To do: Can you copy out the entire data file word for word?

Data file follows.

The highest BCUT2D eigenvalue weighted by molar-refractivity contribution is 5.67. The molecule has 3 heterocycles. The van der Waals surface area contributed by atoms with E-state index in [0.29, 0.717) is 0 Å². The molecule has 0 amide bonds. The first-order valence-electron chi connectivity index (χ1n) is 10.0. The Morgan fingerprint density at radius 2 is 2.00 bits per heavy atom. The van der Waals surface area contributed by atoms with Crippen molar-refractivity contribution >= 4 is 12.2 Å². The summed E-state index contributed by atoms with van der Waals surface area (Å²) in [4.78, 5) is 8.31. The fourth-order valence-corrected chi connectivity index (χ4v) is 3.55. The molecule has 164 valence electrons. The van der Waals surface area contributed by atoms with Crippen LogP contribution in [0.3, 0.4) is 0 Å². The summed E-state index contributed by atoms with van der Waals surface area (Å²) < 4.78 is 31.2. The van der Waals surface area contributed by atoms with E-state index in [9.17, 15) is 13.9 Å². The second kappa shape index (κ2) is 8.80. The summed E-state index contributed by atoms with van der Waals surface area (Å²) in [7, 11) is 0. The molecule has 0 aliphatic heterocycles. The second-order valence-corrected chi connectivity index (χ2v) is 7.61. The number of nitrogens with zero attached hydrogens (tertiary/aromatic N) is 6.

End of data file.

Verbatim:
The highest BCUT2D eigenvalue weighted by molar-refractivity contribution is 5.67. The molecule has 3 heterocycles. The van der Waals surface area contributed by atoms with E-state index in [0.29, 0.717) is 0 Å². The molecule has 0 amide bonds. The first-order valence-electron chi connectivity index (χ1n) is 10.0. The Morgan fingerprint density at radius 2 is 2.00 bits per heavy atom. The van der Waals surface area contributed by atoms with Crippen molar-refractivity contribution >= 4 is 12.2 Å². The summed E-state index contributed by atoms with van der Waals surface area (Å²) in [4.78, 5) is 8.31. The fourth-order valence-corrected chi connectivity index (χ4v) is 3.55. The molecule has 164 valence electrons. The van der Waals surface area contributed by atoms with Crippen LogP contribution in [0.3, 0.4) is 0 Å². The summed E-state index contributed by atoms with van der Waals surface area (Å²) < 4.78 is 31.2. The van der Waals surface area contributed by atoms with E-state index in [9.17, 15) is 13.9 Å². The second kappa shape index (κ2) is 8.80. The summed E-state index contributed by atoms with van der Waals surface area (Å²) in [7, 11) is 0. The molecule has 0 aliphatic heterocycles. The second-order valence-corrected chi connectivity index (χ2v) is 7.61. The number of nitrogens with zero attached hydrogens (tertiary/aromatic N) is 6.